Nine out of ten of them don’t know it.
People have prediabetes if their blood sugar is higher than normal, but not high enough to be diagnosed with type 2 diabetes. Prediabetes puts you on the road to developing type 2 diabetes as well as heart disease and other health problems.
Not sure if you have prediabetes? Only a blood test can tell for sure, but to get an idea you can calculate your risk by going to doihaveprediabetes.org.
The good news: a healthy diet and exercise can cut diabetes risk in half. And that’s for people whose risk is already high.
So what’s the evidence, and how do you do it?
The Diabetes Prevention Program study
“It’s amazing that a study on lifestyle, not medication, has changed the way we care for patients,” says Judith Wylie-Rosett, who heads the division of health promotion and nutrition research at the Albert Einstein College of Medicine in New York.
She’s talking about the Diabetes Prevention Program (DPP) study, which randomly assigned roughly 3,200 overweight people with prediabetes to take either metformin (a drug that lowers blood sugar) or a placebo or to a lifestyle (diet-plus-exercise) group.1
In 2001, researchers halted the study a year early because the difference between groups was so stark.
“The lifestyle group had a 58 percent lower risk of diabetes than the placebo group,” says Wylie-Rosett, who was one of the DPP investigators. Results were similar in trials in Europe and Asia.2
Metformin cut the risk of diabetes by only 31 percent.
“And the risk dropped by 70 percent among people in the lifestyle group who were over 60,” notes Wylie-Rosett. “It was really dramatic.”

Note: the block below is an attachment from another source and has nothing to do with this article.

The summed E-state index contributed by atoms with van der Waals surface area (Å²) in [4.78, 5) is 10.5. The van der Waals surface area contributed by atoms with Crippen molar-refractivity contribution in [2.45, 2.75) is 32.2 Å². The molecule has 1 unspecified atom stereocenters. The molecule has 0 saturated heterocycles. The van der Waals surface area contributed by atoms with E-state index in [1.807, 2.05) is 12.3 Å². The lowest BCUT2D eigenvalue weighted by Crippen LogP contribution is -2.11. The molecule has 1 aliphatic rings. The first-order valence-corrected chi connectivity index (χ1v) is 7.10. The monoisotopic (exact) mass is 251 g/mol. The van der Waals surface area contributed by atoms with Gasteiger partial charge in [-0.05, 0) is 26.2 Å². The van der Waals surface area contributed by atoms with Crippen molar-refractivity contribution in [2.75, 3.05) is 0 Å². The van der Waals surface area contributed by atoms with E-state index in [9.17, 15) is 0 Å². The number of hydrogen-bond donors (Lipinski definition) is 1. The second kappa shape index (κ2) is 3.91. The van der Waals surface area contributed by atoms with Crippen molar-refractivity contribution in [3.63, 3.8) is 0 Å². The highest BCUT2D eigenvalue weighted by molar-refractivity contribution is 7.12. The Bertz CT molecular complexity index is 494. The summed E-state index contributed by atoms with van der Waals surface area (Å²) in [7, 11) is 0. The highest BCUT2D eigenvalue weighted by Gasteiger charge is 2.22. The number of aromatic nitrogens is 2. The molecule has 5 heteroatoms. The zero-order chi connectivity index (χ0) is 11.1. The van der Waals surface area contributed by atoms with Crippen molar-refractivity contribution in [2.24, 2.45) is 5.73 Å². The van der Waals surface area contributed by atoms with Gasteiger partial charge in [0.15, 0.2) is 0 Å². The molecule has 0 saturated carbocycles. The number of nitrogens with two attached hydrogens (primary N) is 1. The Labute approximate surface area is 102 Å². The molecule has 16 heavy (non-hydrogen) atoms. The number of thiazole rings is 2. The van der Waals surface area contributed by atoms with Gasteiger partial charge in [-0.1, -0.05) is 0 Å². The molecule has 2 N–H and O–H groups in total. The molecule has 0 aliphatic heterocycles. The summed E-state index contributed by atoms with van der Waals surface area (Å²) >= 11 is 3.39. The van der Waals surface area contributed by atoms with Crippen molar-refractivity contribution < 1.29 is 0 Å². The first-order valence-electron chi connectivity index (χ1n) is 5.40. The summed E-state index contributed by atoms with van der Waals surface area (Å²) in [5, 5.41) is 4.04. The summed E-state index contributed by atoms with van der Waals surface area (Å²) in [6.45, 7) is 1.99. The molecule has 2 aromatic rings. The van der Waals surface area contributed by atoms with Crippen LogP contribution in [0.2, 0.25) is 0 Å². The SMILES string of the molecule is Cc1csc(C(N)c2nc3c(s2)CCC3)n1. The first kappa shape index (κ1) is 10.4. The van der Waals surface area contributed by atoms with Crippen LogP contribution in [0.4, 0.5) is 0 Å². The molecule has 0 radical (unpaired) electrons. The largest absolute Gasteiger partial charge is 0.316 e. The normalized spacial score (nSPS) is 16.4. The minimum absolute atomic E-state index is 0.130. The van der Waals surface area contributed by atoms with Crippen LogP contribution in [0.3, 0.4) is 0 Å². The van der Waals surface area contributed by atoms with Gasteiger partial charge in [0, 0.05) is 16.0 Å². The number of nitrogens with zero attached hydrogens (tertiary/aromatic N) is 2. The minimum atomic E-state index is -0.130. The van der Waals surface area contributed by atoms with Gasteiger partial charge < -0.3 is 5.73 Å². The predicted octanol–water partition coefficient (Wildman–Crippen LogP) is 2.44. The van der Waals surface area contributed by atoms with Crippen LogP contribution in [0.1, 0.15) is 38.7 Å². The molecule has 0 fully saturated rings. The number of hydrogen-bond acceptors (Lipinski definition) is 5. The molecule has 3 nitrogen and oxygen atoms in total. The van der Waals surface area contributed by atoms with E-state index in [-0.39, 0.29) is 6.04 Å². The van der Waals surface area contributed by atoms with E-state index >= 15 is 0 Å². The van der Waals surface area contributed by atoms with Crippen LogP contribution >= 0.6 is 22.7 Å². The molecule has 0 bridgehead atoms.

What mattered most: whether the participants lost weight, even though they didn’t lose much.
“The weight loss was 7 percent of their body weight at six months, and by three years it was only 5 percent,” says Wylie-Rosett.
The exercise goal—150 minutes a week—mattered, but not as much.
“Weight is the dominant factor over time. But if you look at people who didn’t meet the weight-loss goal, physical activity had an effect. The takeaway is that even if you don’t lose much weight, you may reduce your risk of diabetes if you’re physically active.”
What’s more, since the study ended, many participants have regained much of the weight they lost. But if you count the number who now have diabetes, it’s still 27 percent lower in the lifestyle group than in the placebo group.3
“That suggests that there’s a legacy effect, so that if you lose weight, even if you regain it, there’s a positive long-term impact of that period of weight loss,” explained Rena Wing, a DPP investigator at Brown University, to members of the National Academy of Medicine in October.
“We investigators were probably as surprised as others that the program had a long-term effect even after people regained weight,” says Wylie-Rosett. “The bottom line is that a healthy lifestyle may lower the risk of diabetes even if you can’t see it on the scale.”
How to find a DPP near you
Are you interested in trying the DPP? You can join programs offered online or by local groups across the country.
“It could be anything from a church to a health system to the YMCA,” says Wylie-Rosett. “As long as programs meet standards set by the Centers for Disease Control and Prevention, they’re covered by some insurance plans and, starting in 2018, by Medicare.”
Click here to find a program in your area.
Photo: © Jacek Chabraszewski/fotolia.com.
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